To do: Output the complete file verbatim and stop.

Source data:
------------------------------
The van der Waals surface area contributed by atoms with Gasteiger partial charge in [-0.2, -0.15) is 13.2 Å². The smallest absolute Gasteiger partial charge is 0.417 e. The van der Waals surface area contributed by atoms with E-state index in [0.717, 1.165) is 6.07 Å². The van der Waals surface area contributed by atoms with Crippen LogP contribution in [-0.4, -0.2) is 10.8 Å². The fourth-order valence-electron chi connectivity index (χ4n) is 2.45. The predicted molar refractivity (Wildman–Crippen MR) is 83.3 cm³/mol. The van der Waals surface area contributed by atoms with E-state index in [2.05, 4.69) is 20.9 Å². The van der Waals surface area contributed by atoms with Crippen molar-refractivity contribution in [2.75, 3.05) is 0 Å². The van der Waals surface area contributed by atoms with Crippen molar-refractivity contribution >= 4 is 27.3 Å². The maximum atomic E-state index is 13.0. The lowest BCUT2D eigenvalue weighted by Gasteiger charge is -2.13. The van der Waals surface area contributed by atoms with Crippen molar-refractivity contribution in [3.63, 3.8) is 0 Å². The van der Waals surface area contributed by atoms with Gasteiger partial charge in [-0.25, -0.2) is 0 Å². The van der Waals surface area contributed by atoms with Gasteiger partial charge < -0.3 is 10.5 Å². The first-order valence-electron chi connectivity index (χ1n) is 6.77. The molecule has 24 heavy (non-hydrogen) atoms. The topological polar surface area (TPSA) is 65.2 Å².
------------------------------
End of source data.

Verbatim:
The van der Waals surface area contributed by atoms with Gasteiger partial charge in [-0.2, -0.15) is 13.2 Å². The smallest absolute Gasteiger partial charge is 0.417 e. The van der Waals surface area contributed by atoms with E-state index in [0.717, 1.165) is 6.07 Å². The van der Waals surface area contributed by atoms with Crippen LogP contribution in [-0.4, -0.2) is 10.8 Å². The fourth-order valence-electron chi connectivity index (χ4n) is 2.45. The predicted molar refractivity (Wildman–Crippen MR) is 83.3 cm³/mol. The van der Waals surface area contributed by atoms with E-state index in [2.05, 4.69) is 20.9 Å². The van der Waals surface area contributed by atoms with Crippen molar-refractivity contribution in [2.75, 3.05) is 0 Å². The van der Waals surface area contributed by atoms with Crippen molar-refractivity contribution >= 4 is 27.3 Å². The maximum atomic E-state index is 13.0. The lowest BCUT2D eigenvalue weighted by Gasteiger charge is -2.13. The van der Waals surface area contributed by atoms with Crippen molar-refractivity contribution in [3.63, 3.8) is 0 Å². The van der Waals surface area contributed by atoms with Gasteiger partial charge in [-0.25, -0.2) is 0 Å². The van der Waals surface area contributed by atoms with Gasteiger partial charge < -0.3 is 10.5 Å². The first-order valence-electron chi connectivity index (χ1n) is 6.77. The molecule has 24 heavy (non-hydrogen) atoms. The topological polar surface area (TPSA) is 65.2 Å².